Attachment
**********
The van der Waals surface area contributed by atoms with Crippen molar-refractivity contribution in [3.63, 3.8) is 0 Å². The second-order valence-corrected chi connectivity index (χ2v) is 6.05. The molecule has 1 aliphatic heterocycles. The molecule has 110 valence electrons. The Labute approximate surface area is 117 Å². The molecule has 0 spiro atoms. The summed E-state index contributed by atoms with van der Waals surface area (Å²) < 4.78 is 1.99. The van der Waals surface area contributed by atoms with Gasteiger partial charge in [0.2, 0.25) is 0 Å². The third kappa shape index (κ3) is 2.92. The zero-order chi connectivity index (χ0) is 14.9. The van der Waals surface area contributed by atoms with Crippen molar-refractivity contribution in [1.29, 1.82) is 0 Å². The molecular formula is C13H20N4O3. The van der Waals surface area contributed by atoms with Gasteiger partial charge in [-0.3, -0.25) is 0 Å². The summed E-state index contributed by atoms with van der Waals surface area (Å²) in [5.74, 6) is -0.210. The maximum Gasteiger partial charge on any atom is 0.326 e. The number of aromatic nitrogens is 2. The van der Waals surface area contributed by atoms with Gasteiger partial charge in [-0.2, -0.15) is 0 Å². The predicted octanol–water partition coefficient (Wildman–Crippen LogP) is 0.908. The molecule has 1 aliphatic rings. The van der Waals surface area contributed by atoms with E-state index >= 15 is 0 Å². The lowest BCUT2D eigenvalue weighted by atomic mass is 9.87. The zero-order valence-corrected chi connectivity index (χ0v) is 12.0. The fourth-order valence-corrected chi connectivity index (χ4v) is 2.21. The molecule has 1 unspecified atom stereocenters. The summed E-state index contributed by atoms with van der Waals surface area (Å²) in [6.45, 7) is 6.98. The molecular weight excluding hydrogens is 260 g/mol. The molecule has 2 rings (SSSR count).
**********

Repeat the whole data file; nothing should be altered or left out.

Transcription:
The van der Waals surface area contributed by atoms with Crippen molar-refractivity contribution in [3.63, 3.8) is 0 Å². The second-order valence-corrected chi connectivity index (χ2v) is 6.05. The molecule has 1 aliphatic heterocycles. The molecule has 110 valence electrons. The Labute approximate surface area is 117 Å². The molecule has 0 spiro atoms. The summed E-state index contributed by atoms with van der Waals surface area (Å²) < 4.78 is 1.99. The van der Waals surface area contributed by atoms with Gasteiger partial charge in [0.2, 0.25) is 0 Å². The third kappa shape index (κ3) is 2.92. The zero-order chi connectivity index (χ0) is 14.9. The van der Waals surface area contributed by atoms with Crippen molar-refractivity contribution in [1.29, 1.82) is 0 Å². The molecular formula is C13H20N4O3. The van der Waals surface area contributed by atoms with Gasteiger partial charge in [-0.3, -0.25) is 0 Å². The summed E-state index contributed by atoms with van der Waals surface area (Å²) in [5.74, 6) is -0.210. The maximum Gasteiger partial charge on any atom is 0.326 e. The number of aromatic nitrogens is 2. The van der Waals surface area contributed by atoms with Gasteiger partial charge in [-0.2, -0.15) is 0 Å². The predicted octanol–water partition coefficient (Wildman–Crippen LogP) is 0.908. The molecule has 1 aliphatic rings. The van der Waals surface area contributed by atoms with E-state index >= 15 is 0 Å². The lowest BCUT2D eigenvalue weighted by atomic mass is 9.87. The zero-order valence-corrected chi connectivity index (χ0v) is 12.0. The fourth-order valence-corrected chi connectivity index (χ4v) is 2.21. The molecule has 1 unspecified atom stereocenters. The summed E-state index contributed by atoms with van der Waals surface area (Å²) in [6.45, 7) is 6.98. The molecular weight excluding hydrogens is 260 g/mol. The molecule has 2 rings (SSSR count).